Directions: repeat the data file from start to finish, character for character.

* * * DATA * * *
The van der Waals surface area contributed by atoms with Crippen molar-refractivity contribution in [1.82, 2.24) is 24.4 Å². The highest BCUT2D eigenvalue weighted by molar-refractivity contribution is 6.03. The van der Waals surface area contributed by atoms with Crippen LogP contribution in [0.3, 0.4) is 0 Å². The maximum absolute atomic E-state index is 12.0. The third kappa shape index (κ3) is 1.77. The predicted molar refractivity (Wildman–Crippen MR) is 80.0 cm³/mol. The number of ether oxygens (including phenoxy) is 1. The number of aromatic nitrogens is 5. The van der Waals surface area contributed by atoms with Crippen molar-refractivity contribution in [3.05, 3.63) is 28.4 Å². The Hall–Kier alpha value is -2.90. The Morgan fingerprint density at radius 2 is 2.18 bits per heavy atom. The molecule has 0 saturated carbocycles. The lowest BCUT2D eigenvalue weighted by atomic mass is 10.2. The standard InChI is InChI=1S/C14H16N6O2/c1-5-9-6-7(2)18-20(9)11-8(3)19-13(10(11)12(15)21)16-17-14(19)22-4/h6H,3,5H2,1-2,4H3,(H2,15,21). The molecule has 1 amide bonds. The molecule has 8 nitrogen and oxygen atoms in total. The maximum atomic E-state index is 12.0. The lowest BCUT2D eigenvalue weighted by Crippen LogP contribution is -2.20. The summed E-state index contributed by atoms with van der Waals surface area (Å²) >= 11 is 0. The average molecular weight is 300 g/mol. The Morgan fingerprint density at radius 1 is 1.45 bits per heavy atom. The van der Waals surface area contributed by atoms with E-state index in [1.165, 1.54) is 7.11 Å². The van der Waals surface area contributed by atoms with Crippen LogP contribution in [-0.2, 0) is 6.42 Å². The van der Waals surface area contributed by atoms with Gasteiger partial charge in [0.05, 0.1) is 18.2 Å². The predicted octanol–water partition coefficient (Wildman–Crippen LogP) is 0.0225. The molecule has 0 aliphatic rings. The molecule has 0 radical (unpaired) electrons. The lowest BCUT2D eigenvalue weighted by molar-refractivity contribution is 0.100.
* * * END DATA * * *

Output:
The van der Waals surface area contributed by atoms with Crippen molar-refractivity contribution in [1.82, 2.24) is 24.4 Å². The highest BCUT2D eigenvalue weighted by molar-refractivity contribution is 6.03. The van der Waals surface area contributed by atoms with Crippen LogP contribution in [0.3, 0.4) is 0 Å². The maximum absolute atomic E-state index is 12.0. The third kappa shape index (κ3) is 1.77. The predicted molar refractivity (Wildman–Crippen MR) is 80.0 cm³/mol. The number of ether oxygens (including phenoxy) is 1. The number of aromatic nitrogens is 5. The van der Waals surface area contributed by atoms with Crippen molar-refractivity contribution in [3.05, 3.63) is 28.4 Å². The Hall–Kier alpha value is -2.90. The Morgan fingerprint density at radius 2 is 2.18 bits per heavy atom. The molecule has 0 saturated carbocycles. The lowest BCUT2D eigenvalue weighted by atomic mass is 10.2. The standard InChI is InChI=1S/C14H16N6O2/c1-5-9-6-7(2)18-20(9)11-8(3)19-13(10(11)12(15)21)16-17-14(19)22-4/h6H,3,5H2,1-2,4H3,(H2,15,21). The molecule has 1 amide bonds. The molecule has 8 nitrogen and oxygen atoms in total. The maximum atomic E-state index is 12.0. The lowest BCUT2D eigenvalue weighted by Crippen LogP contribution is -2.20. The summed E-state index contributed by atoms with van der Waals surface area (Å²) >= 11 is 0. The average molecular weight is 300 g/mol. The Morgan fingerprint density at radius 1 is 1.45 bits per heavy atom. The van der Waals surface area contributed by atoms with E-state index in [1.165, 1.54) is 7.11 Å². The van der Waals surface area contributed by atoms with Crippen LogP contribution in [-0.2, 0) is 6.42 Å². The van der Waals surface area contributed by atoms with Gasteiger partial charge in [0.05, 0.1) is 18.2 Å². The predicted octanol–water partition coefficient (Wildman–Crippen LogP) is 0.0225. The molecule has 0 aliphatic rings. The molecule has 0 radical (unpaired) electrons. The lowest BCUT2D eigenvalue weighted by molar-refractivity contribution is 0.100.